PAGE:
It's been said,
see what has not been seen before - look where no one has looked before."
I don't think there are very many handicapping
factors/variables that haven't been investigated during the multi-thousand
year history of racing horses. But - what about the combinations
of those variables? They are far too numerous to ever fully
research and test them all.
How many things do handicappers look at? From
what extent does a horse racing system have to draw? That is . . . how many factors,
and variables are possible to be used - in the whole world
of handicapping? 50? 75? More?
Let's be ultra-conservative and say 35.
Now, consider this - it may astound you:
Say that we might only use at least 2, but no more than 4, of those factors in
our approach to handicapping a race. Let's further say that we use
different factors from among the 35 for different types of races and that
different "weighting" of those factors is often required (that is -
making one or more of the variables more or less important than
another in a particular race situation).
There are 519,600
possible combinations of those factors!!
The natural response is, "Holy
I mean - how could a horse handicapper ever even hope to touch the
complexity of a handicapping puzzle that has that many (at least) possible
Well, we have one great thing going for us . . .
The brain is master of
pattern recognition - and much more adept at it than even the most
powerful of computers.
A two year-old child can far out-perform the
fastest computer when it comes to recognizing and identifying a person's
face. Our greatest forte - the skill that has evolved through thousands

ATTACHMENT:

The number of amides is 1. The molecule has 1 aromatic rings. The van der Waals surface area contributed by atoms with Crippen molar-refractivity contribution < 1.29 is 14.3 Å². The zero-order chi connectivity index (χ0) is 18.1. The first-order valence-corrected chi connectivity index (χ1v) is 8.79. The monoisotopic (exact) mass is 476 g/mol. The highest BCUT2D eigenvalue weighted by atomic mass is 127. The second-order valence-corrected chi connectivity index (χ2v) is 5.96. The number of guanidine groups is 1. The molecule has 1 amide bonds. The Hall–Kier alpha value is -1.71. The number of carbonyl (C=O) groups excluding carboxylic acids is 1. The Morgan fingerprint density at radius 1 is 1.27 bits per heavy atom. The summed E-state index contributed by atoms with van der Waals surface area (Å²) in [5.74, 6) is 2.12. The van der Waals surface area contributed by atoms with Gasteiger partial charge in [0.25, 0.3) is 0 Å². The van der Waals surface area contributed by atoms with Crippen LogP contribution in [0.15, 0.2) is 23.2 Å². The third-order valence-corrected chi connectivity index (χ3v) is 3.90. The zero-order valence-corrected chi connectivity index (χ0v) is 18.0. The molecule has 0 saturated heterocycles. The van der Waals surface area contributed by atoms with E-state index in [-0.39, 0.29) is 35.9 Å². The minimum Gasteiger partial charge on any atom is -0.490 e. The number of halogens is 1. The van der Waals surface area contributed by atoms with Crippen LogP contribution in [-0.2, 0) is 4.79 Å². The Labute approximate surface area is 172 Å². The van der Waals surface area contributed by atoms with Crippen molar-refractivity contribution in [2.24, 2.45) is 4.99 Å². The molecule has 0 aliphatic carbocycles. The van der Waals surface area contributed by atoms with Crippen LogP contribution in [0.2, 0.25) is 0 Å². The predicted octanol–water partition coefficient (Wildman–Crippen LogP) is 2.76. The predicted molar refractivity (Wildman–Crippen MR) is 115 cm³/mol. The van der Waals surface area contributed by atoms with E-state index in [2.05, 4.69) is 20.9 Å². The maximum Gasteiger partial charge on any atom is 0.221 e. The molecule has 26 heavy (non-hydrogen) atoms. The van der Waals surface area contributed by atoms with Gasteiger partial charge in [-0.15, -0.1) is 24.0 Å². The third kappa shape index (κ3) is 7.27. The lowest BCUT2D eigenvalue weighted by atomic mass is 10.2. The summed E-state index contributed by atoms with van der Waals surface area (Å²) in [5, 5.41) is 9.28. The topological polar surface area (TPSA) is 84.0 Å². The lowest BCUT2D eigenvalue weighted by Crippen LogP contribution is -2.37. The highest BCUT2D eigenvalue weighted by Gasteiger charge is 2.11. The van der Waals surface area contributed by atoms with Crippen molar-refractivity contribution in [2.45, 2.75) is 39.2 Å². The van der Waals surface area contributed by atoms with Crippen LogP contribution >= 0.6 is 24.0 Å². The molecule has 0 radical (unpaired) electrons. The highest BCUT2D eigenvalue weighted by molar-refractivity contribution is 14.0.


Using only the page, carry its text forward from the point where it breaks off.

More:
of generations of the human family, and the human brain - is the ability to
process visual images.
So then, how can we make best use of this skill
in handicapping and betting horse racing?
First, no matter how amazing our capabilities
in this area - I think that everyone would agree that trying to identify
profitable pattern combinations from among 519,600 is asking too much!
We need to get the number of
variables down to a manageable few - this is key.
I think it was Doc Sartin who once turned me
onto a study done by a stock investment company for an article in Forbes
magazine. This study showed that the more information (numbers of
handicapping factors) an investor (or race bettor) had - the more confidence
he had in his decision-making.
Unfortunately, the accuracy of his
decision-making decreased with the excess of information! It was
concluded that 5 is the maximum number of factors with which an investor or
race player can deal before diminishing returns sets in.
Serious handicappers should begin immediately
to whittle down the number of handicapping factors they use in making wagering
decisions. A valid horse racing system requires it!
It shouldn't be done arbitrarily of course -
testing, research, and accurate record-keeping are a must ( I know you didn't
want to hear that!). Draw your factors from the major groups; Class,
Speed, Pace, Connections, Odds. Develop your own "looks" and
then begin to let the brain's natural abilities at pattern recognition work